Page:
(Literary Essentials: Christian Fiction and Nonfiction)

Although little is known about the life of John Gower, records indicate that he was born between 1327 and 1330 into a landholding, Kentish family, associated with the royal court while living near London, and died in 1408 as a respected poet. Gower also had a documented friendship with another well-known London poet, Geoffrey Chaucer.

The works of John Gower as well as those of Chaucer initiated a new tradition of vernacular English poetry relying on a syllabic verse structure. Confessio Amanitis is approximately thirty-three thousand lines, most of which are octosyllabic couplets rhymed aa bb cc in the London dialect of Chaucer. Prior to the Norman Conquest of England (1066), Old English poetry depended on a four-stress, alliterative line as its primary organizing device. With French as the official language between the eleventh and fourteenth centuries, the English language and its poetic forms changed dramatically. When English again gained literary currency in the late 1300’s, continental influences produced in the works of Gower and Chaucer a type of poetry that employed set syllable counts and rhyme patterns. The dialect used by these two poets became the basis for Modern English.

Confessio Amanitis is the last of Gower’s long works and the only one written in English. Gower’s two other long works are Mirour de l’Omme (1376-1379; mirror of mankind), written in French, and Vox Clamantis (1379-1382; the voice of one crying out), written in Latin. He began work on Confessio Amantis around 1386 and published the first recension dedicated to Chaucer and Richard I in 1390. Gower published a new version of Confessio Amantis known as the third recension in 1392, this one dedicated to Henry of Lancaster. There is also an intermediate version that demonstrates a limited return to the original form. Of the forty-nine known manuscripts, thirty-one follow the first recension. Gower most likely oversaw the corrections to his manuscripts.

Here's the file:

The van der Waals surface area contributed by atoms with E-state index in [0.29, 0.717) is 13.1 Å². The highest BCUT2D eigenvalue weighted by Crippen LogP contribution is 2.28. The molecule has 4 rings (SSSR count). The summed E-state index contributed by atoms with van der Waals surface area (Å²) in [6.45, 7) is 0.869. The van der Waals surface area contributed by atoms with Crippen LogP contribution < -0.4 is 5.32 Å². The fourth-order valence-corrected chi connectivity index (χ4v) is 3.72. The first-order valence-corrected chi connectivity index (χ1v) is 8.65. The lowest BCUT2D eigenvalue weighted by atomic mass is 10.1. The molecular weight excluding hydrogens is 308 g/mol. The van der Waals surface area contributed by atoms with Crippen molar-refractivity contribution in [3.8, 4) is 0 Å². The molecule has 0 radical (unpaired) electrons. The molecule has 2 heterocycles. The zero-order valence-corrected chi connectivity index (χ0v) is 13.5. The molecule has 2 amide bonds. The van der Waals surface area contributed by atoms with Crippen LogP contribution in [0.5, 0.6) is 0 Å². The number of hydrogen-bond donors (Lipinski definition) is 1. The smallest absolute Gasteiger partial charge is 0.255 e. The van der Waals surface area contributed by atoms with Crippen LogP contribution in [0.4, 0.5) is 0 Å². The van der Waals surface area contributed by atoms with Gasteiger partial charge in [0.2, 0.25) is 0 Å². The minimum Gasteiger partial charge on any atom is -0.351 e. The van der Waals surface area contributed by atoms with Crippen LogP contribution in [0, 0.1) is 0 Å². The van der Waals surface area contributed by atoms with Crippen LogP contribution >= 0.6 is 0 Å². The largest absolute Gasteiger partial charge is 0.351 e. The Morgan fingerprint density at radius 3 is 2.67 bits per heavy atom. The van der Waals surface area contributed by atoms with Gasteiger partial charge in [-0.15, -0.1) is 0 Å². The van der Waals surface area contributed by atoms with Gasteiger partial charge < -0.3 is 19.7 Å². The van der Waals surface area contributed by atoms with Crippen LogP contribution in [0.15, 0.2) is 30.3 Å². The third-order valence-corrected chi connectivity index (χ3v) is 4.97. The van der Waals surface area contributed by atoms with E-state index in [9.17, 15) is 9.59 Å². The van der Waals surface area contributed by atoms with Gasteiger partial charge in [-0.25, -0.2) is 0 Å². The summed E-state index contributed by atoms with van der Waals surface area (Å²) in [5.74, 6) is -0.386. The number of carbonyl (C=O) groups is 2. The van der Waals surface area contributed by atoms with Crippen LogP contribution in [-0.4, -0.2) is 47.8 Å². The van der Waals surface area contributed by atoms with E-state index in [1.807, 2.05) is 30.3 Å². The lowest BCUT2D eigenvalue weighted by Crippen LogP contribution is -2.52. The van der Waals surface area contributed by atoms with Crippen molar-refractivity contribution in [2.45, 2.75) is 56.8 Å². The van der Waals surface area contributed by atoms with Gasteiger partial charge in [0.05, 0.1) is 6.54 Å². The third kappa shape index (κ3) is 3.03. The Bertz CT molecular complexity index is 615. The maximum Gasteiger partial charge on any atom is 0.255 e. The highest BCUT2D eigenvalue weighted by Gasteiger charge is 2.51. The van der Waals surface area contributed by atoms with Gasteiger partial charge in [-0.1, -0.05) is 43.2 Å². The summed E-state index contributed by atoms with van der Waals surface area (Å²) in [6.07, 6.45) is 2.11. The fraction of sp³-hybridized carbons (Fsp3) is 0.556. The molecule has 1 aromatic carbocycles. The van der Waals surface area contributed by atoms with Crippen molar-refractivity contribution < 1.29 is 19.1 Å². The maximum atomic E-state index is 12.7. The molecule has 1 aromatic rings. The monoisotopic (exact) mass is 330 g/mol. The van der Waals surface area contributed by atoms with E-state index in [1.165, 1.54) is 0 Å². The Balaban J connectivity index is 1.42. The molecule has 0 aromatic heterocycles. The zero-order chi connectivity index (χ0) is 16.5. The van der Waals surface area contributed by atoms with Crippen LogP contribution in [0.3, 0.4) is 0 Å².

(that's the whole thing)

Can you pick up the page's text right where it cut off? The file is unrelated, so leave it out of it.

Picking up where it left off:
In the lengthy prologue to Confessio Amantis, Gower announces his intention to write a book in English that gives both pleasure and instruction to his...

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(Literary Essentials: Christian Fiction and Nonfiction)

Sources for Further Study

Baker, Denise N. “The Priesthood of Genius: A Study of the Medieval Tradition.” Speculum 51 (1976): 277-291. Considers Genius’s dual role in the poem as both a Christian priest and a priest of Venus in the context of contemporary literature.

Echard, Siân, ed. A Companion to Gower. Cambridge, Mass.: D. S. Brewer, 2004. A collection of essays analyzing Gower’s life and work. Includes a chronology of Gower criticism from 1778 to 2003 and an index.

Gower, John. Confessio Amantis. Translated by Terence Tiller. Baltimore: Penguin Books, 1963. A translation into modern English with both verse and prose summary to condense the poem into a manageable form and length for nonspecialists. Includes an informative introduction.

Mitchell, J. Allan. Ethics and Exemplary Narrative in Chaucer and Gower. Cambridge, Mass.: D. S. Brewer, 2004. This book examines Chaucer and Gower’s use of exemplary rhetoric in the context of medieval narrative ethics. Includes bibliography and index.